REDLANDS - Sacred Heart Academy dedicated its weekly Mass on Wednesday to those affected by Friday's mass slayings in Newtown, Conn.

The student-led service, with the Rev. Oscar Reynoso presiding and held next door at Holy Name of Jesus Church, included prayer and remembrances of those who lost their lives when gunman Adam Lanza shot and killed 26 people at Sandy Hook Elementary School, most of them young students.

Fourth-grader Lily Vo, 10, opened the service.

"We would like to offer this Mass for the healing of Newton, Conn.," she said.

Since the school's student population varies by age, language in the service's introduction and prayer was tempered, said Angela Williams, principal of the Redlands school.

"We want to respect how parents want to communicate this to their children whether they want to talk in detail or not," she said.

When students returned to the Sacred Heart on Monday - three days after the shooting - teachers at the junior high level addressed the tragedy only if a pupil brought it up, Williams said.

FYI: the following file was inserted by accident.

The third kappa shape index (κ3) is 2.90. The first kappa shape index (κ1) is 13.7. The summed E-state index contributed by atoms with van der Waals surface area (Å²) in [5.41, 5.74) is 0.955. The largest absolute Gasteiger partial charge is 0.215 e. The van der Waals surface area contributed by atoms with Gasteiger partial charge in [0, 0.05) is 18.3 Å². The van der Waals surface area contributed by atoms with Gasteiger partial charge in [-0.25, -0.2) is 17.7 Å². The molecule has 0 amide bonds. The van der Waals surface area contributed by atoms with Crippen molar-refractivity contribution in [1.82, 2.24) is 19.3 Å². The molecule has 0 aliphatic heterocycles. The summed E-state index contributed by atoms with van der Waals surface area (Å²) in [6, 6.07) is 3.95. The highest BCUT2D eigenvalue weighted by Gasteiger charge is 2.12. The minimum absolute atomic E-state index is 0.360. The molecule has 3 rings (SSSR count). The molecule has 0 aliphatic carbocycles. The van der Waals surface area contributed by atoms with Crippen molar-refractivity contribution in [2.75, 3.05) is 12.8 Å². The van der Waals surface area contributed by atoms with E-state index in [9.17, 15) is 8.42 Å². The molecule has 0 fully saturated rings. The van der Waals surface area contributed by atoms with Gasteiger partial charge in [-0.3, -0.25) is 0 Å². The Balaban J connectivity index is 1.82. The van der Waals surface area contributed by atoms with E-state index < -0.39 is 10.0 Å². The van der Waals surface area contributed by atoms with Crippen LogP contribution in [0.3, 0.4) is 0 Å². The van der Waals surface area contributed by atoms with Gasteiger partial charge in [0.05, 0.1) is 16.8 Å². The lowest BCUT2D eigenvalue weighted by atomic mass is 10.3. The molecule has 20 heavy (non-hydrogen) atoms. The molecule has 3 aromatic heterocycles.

If no discussion was in play, the issue would have been left alone out of respect to how the parents wanted to handle the situation.

For lower grade children, if a pupil brought up the incident, teachers would encourage them to speak with their parents, Williams said, adding, "The junior high-aged students were just in shock, just horrific shock about what had happened.


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And a lot of them (said), `We can't believe it. What can we do to help?"'

One way the school is looking to help cope with the loss is by creating snowflakes to send to the Connecticut school.

Williams said she received an email from a parent that mentioned the idea, and is hoping each pupil creates at least one snowflake, which would lead to more than 200 to send.

But Williams is hopeful more students will create more before they are sent in early January.

Pupils will start creating snowflakes this week and will finish upon returning Jan. 7 from a two-week break for the holidays.

The school has been known for its philanthropic endeavors.

Most recently, the students sold chips and other goods to help another Catholic school affected by Superstorm Sandy.

School staff opted not to buy Christmas gifts for one another, but instead to collect funds to help with the Sandy relief effort.

More than $1,000 was raised, Williams said.

Additional ways to help those affected by the Newtown incident are also in discussion, she said.


Contact Kristina via email, by phone at 909-259-9321, or on Twitter @TheFactsKris.